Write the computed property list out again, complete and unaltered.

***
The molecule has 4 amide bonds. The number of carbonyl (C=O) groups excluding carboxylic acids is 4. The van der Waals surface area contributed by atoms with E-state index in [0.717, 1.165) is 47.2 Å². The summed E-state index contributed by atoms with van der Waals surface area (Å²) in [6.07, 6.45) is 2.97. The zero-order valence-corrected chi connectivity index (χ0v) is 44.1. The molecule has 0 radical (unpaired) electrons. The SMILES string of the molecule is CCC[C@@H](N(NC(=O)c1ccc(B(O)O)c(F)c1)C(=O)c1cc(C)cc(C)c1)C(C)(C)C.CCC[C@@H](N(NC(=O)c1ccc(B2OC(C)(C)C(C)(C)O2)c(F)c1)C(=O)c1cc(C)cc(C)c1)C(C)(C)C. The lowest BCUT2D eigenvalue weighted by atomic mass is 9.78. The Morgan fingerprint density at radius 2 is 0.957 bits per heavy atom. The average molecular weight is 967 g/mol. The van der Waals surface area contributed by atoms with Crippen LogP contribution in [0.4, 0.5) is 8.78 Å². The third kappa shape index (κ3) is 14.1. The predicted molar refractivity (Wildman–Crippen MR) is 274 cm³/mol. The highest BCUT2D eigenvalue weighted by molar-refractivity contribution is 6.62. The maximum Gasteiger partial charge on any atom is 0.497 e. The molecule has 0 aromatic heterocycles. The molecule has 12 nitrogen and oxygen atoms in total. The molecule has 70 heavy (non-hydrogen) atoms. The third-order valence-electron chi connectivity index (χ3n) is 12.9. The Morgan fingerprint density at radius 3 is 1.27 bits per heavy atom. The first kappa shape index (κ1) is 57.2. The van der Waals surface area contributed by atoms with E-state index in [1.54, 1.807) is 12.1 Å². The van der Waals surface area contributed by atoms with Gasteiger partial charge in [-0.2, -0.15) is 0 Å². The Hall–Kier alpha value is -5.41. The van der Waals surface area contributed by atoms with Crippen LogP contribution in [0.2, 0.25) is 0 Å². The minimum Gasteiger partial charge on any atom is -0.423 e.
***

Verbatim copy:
The molecule has 4 amide bonds. The number of carbonyl (C=O) groups excluding carboxylic acids is 4. The van der Waals surface area contributed by atoms with E-state index in [0.717, 1.165) is 47.2 Å². The summed E-state index contributed by atoms with van der Waals surface area (Å²) in [6.07, 6.45) is 2.97. The zero-order valence-corrected chi connectivity index (χ0v) is 44.1. The molecule has 0 radical (unpaired) electrons. The SMILES string of the molecule is CCC[C@@H](N(NC(=O)c1ccc(B(O)O)c(F)c1)C(=O)c1cc(C)cc(C)c1)C(C)(C)C.CCC[C@@H](N(NC(=O)c1ccc(B2OC(C)(C)C(C)(C)O2)c(F)c1)C(=O)c1cc(C)cc(C)c1)C(C)(C)C. The lowest BCUT2D eigenvalue weighted by atomic mass is 9.78. The Morgan fingerprint density at radius 2 is 0.957 bits per heavy atom. The average molecular weight is 967 g/mol. The van der Waals surface area contributed by atoms with Crippen LogP contribution in [0.4, 0.5) is 8.78 Å². The third kappa shape index (κ3) is 14.1. The predicted molar refractivity (Wildman–Crippen MR) is 274 cm³/mol. The highest BCUT2D eigenvalue weighted by molar-refractivity contribution is 6.62. The maximum Gasteiger partial charge on any atom is 0.497 e. The molecule has 0 aromatic heterocycles. The molecule has 12 nitrogen and oxygen atoms in total. The molecule has 70 heavy (non-hydrogen) atoms. The third-order valence-electron chi connectivity index (χ3n) is 12.9. The Morgan fingerprint density at radius 3 is 1.27 bits per heavy atom. The first kappa shape index (κ1) is 57.2. The van der Waals surface area contributed by atoms with E-state index in [1.54, 1.807) is 12.1 Å². The van der Waals surface area contributed by atoms with Gasteiger partial charge in [-0.2, -0.15) is 0 Å². The Hall–Kier alpha value is -5.41. The van der Waals surface area contributed by atoms with Crippen LogP contribution in [0.2, 0.25) is 0 Å². The minimum Gasteiger partial charge on any atom is -0.423 e.